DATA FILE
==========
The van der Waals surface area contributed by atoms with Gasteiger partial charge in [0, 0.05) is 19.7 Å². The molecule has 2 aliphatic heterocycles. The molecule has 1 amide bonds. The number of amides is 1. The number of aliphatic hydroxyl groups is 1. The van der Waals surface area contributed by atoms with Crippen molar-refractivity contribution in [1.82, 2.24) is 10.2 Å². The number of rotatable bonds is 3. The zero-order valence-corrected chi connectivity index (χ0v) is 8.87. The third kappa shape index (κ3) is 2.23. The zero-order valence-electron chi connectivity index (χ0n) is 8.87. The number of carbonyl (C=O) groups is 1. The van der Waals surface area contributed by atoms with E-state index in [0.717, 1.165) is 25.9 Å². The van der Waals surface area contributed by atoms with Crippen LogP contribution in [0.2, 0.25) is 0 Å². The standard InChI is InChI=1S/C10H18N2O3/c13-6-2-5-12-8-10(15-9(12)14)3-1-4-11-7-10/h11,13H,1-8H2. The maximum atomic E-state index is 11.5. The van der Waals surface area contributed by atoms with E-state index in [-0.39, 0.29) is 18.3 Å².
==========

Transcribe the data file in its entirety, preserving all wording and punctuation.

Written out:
The van der Waals surface area contributed by atoms with Gasteiger partial charge in [0, 0.05) is 19.7 Å². The molecule has 2 aliphatic heterocycles. The molecule has 1 amide bonds. The number of amides is 1. The number of aliphatic hydroxyl groups is 1. The van der Waals surface area contributed by atoms with Crippen molar-refractivity contribution in [1.82, 2.24) is 10.2 Å². The number of rotatable bonds is 3. The zero-order valence-corrected chi connectivity index (χ0v) is 8.87. The third kappa shape index (κ3) is 2.23. The zero-order valence-electron chi connectivity index (χ0n) is 8.87. The number of carbonyl (C=O) groups is 1. The van der Waals surface area contributed by atoms with E-state index in [0.717, 1.165) is 25.9 Å². The van der Waals surface area contributed by atoms with Crippen LogP contribution in [0.2, 0.25) is 0 Å². The standard InChI is InChI=1S/C10H18N2O3/c13-6-2-5-12-8-10(15-9(12)14)3-1-4-11-7-10/h11,13H,1-8H2. The maximum atomic E-state index is 11.5. The van der Waals surface area contributed by atoms with E-state index in [-0.39, 0.29) is 18.3 Å².